I was recently asked to write a "thought piece" for mobile phones and the youth market. I used this "Youth of Today" document from ChangeThis and a Business Week article "The MySpace Generation" as part of my inspiration.
The next generation does not see a difference between on and offline. For them digital technology is not a channel, but an intrinsic part of life. It’s how they organise themselves, interact with friends and express themselves. However it still remains a tool – it is a means to an end.
The universal driver is to feel belonging, to be able to identify with a scene, an attitude or group. The children of “Generation @” are Skaters, Riders, Townies, Technos, Goths and Geeks. Finding a sense of identity is paramount. And technology is the key to finding it. Marketers speak to the youth audience as a homogenous mass, yet they see themselves in clearly segmented groups that have strict attitudinal and behavioural demarcations.
Their attention is divided and reactive to the myriad incoming communications they receive via their handsets and computers, so they’re hyper-distractible. As a result they’ve become a generation highly adept at dodging messages, not listening long enough to hear and also filtering out what’s not important to what they’re doing. They’ve evolved a 6th sense for spotting fakes – obvious ploys to infiltrate their world for commercial purposes rarely work (Google will need to handle YouTube very delicately if it wishes to continue to see exponential growth).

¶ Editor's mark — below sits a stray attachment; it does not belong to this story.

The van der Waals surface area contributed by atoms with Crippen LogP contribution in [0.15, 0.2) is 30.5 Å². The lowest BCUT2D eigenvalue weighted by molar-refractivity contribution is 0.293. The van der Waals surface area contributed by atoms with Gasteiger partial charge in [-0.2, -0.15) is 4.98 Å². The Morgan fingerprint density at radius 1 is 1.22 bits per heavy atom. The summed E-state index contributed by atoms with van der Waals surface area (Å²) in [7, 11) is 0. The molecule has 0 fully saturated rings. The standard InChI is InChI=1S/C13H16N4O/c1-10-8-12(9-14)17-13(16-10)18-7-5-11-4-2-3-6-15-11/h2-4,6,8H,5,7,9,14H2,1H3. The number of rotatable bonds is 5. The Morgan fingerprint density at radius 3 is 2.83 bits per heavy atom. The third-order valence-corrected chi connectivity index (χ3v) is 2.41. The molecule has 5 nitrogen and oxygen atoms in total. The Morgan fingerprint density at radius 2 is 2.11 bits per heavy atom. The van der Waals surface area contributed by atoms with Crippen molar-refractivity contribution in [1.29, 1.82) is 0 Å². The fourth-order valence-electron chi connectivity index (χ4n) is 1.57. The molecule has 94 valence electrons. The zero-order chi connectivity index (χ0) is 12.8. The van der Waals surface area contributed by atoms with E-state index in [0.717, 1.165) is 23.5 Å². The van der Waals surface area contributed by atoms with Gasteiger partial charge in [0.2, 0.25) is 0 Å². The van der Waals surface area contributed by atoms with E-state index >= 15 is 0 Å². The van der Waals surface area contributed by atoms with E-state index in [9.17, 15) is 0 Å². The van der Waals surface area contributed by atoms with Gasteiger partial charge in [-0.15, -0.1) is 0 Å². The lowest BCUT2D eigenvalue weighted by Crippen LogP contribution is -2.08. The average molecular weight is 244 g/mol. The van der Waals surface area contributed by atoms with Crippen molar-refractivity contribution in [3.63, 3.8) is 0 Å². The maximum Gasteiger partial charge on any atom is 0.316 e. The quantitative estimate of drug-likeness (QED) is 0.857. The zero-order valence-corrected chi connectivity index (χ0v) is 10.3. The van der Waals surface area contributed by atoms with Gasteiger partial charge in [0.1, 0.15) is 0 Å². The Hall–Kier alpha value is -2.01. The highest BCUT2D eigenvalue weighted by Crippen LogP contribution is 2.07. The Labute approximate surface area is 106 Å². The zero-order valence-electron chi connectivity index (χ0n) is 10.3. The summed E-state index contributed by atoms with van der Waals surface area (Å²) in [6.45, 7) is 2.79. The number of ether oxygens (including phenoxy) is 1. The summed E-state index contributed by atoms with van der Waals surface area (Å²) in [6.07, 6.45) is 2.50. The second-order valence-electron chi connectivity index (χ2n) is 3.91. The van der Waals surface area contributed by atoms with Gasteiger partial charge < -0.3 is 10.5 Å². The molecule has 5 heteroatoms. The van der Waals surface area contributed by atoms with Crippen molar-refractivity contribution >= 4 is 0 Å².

The next stage of connection for this youth audience is predictable – as accessing the internet and digital content via mobile handsets becomes a more and more plausible option, “Generation @” will be conducting the vast majority of their inter-human connections via their handset. This will correspond to a significant revenue opportunity for whomever is providing the handsets & network services.
Retail trends away from ‘price’ to ‘authenticity’ are highly relevant to this audience – they want to buy into a genuine story, something they can identify with and believe in. When they shop they’re seeking an experience. They want to be able to try products, get some proper advice and be treated with respect – witness the success of Nike Town and the ever-burgeoning Apple Store retail experience.
In summary, there is huge potential with “Generation @” to be the provider of choice for the identity-giving technology they crave. Delivering an authentic experience is the key to this, playing on their terms – creating a virtual store in Second Life will get a conversation started with the right audience, but if it is not delivering something exceptional, then the conversation won’t go quite as you planned.